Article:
Hands-on: Google's Daydream View Feels Like a Hot & Stiff Pair of Sweatpants on Your Face
While visiting the Made by Google pop-up shop in New York City this morning, I had a chance to try out the new Daydream View virtual reality headset.
First impressions are important, and Google's new mobile VR product makes a good one. The headset is made of a soft fabric that most evokes a beloved old college sweater that's well worn but properly cared for. The demo only featured the Slate (darker gray) model, though customers will ultimately be able to choose from either Slate, Snow, and Crimson.
By itself, the headset is lightweight and the added 5.93 oz of the Google Pixel XL, which runs the Daydream platform and provides the display, doesn't change much. Once the strap has been properly adjusted, the Daydream View fits snug on the wearer's head. My bespectacled coworker noted that it was the first VR headset she'd tried that was actually comfortable when worn over her glasses. The facepad—the inner mask-looking piece with eye holes and a nose dent—can be removed and is hand-washable.
Stored within the front face of the headset is a simple remote controller used as the sole input method (aside from head tracking) for Daydream VR. The sleek oblong is small but stuffed with functionality in order to 'transform' as needed for whatever in-game uses developers come up with. Inside it packs a gyroscope, magnetometer, and accelerometer for fine-tuned spacial tracking. The large circular concavity you see at the top of the controller is a touchpad and the whole face can be clicked like a mouse. Beneath the touchpad, are the "app" and "home" buttons. The volume controls are on the right side.
During the limited demo I was able to experience the main menu and two games. The navigation is pretty straightforward. For the most part, your in-game experience will have a cursor that follows the controller's movements with a beam of light like a laser pointer. I found that the cursor would frequently move off center, forcing me to either list steadily to one side or recenter the entire experience with a jarring clip by holding down the "home" button.
There were no headphones available at the demo, so the sound played through the Pixel XL's bottom (and only) speaker. That made it pretty much impossible to hear over the ambient noise and chatter of the event around me, and when I could hear it was obviously lopsided. Still, the level of immersion was downright impressive for a mobile VR experience. Limited, yes, but impressive nonetheless.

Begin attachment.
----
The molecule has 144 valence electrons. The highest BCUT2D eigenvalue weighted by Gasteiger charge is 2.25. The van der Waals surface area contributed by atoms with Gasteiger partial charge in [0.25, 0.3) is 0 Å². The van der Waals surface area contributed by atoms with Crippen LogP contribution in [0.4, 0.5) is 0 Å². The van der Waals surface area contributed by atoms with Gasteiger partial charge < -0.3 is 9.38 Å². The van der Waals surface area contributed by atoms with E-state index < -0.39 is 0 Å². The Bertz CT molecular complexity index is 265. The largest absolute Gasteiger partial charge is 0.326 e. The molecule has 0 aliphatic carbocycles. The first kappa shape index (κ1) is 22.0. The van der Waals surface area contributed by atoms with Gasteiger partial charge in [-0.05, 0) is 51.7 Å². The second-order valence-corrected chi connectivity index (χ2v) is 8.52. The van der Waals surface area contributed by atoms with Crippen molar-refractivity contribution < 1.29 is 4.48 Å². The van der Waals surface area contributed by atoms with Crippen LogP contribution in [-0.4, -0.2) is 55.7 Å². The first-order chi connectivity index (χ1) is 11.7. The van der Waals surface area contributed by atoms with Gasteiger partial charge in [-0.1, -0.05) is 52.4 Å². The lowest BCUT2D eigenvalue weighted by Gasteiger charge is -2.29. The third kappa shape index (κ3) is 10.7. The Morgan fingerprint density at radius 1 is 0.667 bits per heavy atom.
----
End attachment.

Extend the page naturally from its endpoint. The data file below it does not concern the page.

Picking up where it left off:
The two games available were J.K. Rowling's "Fantastic Beasts and Where to Find Them," and a kid-centric collection of mini-games called "Wonderglade." While Fantastic Beasts was a superb showcase of Daydream's graphical and functional capabilities, Wonderglade made more use of the controller's in-game versatility.
One mini-game in Wonderglade was a digital version of those old wooden marble mazes where you have to adjust the board in order to navigate the marbles to their goal while avoiding holes. Here, the pitch and yaw of the controller affected the movement of the entire board.
The Daydream View headset is comfortable. It is. But the material, soft and cozy and gray, imparts what can only be described as the feeling of having a pair of stiff sweatpants on your face. Plus, the phone heats up quick. So add to that image of stiff sweatpants a gently humming heating pad just inches away, and you'll have a close mental approximation of what it feels like to use the Daydream View for just a quick five minute virtual jaunt. After the demo, my face was all beaded up with sweat where the headset had been.
[UPDATE: Responding to Tom's comment, I realized that I should note that the device used in the Daydream demo had been running for quite a while before I used it. Sweatface may not occur with moderate usage.]
Overall, though, face sweat and brutal battery drainage really isn't such a high cost to pay for an honestly great VR experience—mobile or otherwise. The late-2016, two-punch combo of Google's Daydream and Playstation VR is going to make some serious headway in the march toward mass-adoption of VR and related technologies.
For everything from its portability to its capability to its thoughtful design, I solidly vouch for the Daydream View. If you're on the fence and in New York City, go check it out.